The Importance of Liability Insurance for Horse Owners

Sophia Jennifer S

Whether you run a horse boarding facility, training business, or riding school, you’ll need liability insurance to protect you from lawsuits that can derail your equine business. Liability insurance pays for property damage, bodily injury, and medical payments that result from an accident on your property. This coverage can also help pay for legal fees if you’re sued.

Property Damage

If you board horses or train them, care for other people’s horses in breeding, training, showing, or racing them, consider purchasing “care, custody, and control” liability coverage (also known as third-party property damage). Equine liability insurance policies generally exclude claims involving property the policyholder does not own. They cover injuries or damage to others’ property and legal liability for these incidents. This type of specialized coverage is usually available differently, and premiums are based on the size of your horse operation and the value of your animals. Typically, policy limits are between $5,000 and $200,000 per animal and $25,000 to $500k maximum loss per year.

Bodily Injury

Many horse owners are surprised to learn that their primary homeowner’s, farm owner’s, or renter’s insurance policies do not cover them against liabilities their horses generate when they are stabled on their property.

A homeowner who allows their horses to roam freely in a fenced-in yard, for example, is at risk of being sued if their horse harms someone or causes damage to another’s property. The same goes for a private horse owner who allows friends or family members to ride their horses or uninvited passers-by to pet them. The good news is that many states have equine activity statutes that provide liability protection for professionals and sponsors of horse activities. These statutes often require the participants to wear helmets, have proper tack and equipment, and sign waivers/hold harmless agreements. These requirements are designed to help protect you from liability claims and assist with defending a lawsuit.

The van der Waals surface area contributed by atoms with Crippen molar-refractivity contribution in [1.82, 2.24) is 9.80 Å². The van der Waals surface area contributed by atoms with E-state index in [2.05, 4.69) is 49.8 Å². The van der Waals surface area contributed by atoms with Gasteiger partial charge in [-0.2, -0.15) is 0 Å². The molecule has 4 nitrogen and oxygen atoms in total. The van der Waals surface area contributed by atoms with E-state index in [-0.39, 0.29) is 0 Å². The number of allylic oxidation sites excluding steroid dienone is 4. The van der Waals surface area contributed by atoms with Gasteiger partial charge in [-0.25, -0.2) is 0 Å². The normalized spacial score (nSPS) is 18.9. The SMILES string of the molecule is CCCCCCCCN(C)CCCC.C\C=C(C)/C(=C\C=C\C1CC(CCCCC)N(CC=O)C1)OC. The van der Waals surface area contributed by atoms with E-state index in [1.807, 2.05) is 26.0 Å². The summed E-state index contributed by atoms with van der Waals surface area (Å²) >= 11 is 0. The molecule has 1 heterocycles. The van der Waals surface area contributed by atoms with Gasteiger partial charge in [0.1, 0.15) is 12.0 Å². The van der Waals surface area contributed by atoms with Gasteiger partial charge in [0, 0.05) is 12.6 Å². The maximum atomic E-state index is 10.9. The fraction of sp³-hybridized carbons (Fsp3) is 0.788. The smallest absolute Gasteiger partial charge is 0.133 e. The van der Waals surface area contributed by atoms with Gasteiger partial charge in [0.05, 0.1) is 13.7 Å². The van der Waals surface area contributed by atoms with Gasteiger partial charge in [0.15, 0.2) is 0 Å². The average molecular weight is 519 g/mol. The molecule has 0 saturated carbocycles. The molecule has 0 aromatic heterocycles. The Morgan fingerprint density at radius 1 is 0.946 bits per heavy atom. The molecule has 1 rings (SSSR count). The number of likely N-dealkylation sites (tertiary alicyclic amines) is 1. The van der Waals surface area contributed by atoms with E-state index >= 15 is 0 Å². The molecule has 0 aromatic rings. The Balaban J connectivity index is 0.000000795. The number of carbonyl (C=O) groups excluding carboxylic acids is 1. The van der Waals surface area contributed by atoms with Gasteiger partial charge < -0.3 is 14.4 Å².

Medical Payments

In addition to mortality, liability, and property insurance, horse owners should consider medical payment coverage. This coverage reimburses you for veterinary bills associated with medical treatment, diagnostics, or surgeries your horse needs. This is especially important if you have a young or inexperienced horse or your horse suffers an injury while you are away. For example, if your horse has a puncture wound that requires X-rays or acupuncture to heal, it could quickly rack up several thousand dollars in veterinary costs. Unlike mortality insurance, which pays out if your horse dies from a specifically named peril (such as transport or fire), significant medical and surgical policies are usually offered as endorsements on whole mortality policies for an additional premium. These policies typically base their financial limits on your horse’s fair market value, which the company must substantiate. They aren’t highly profitable for insurers, so choose a stable company. It is also essential to understand the exclusions and requirements of these policies before you purchase them.

Liability Limits

Liability limits are necessary because they help protect your assets and reduce the risk of a lawsuit. They are often a part of farm and ranch policies or can be purchased separately as an equine commercial liability policy. In addition to property damage, bodily injury, and medical payments to others, a horse owner may also be liable for injuries to people who come onto their property. This can include uninvited visitors such as trespassers or children injured while visiting a horse. Care, Custody, and Control Liability is another optional coverage that can be incorporated into a liability policy or purchased on a stand-alone basis. This coverage will pay for the value of a non-owned horse that you board or train if you are found to be negligent. Understanding your liability exposure is crucial in understanding your state’s equine statutes. This will help you determine whether your activity is a business or personal pursuit.

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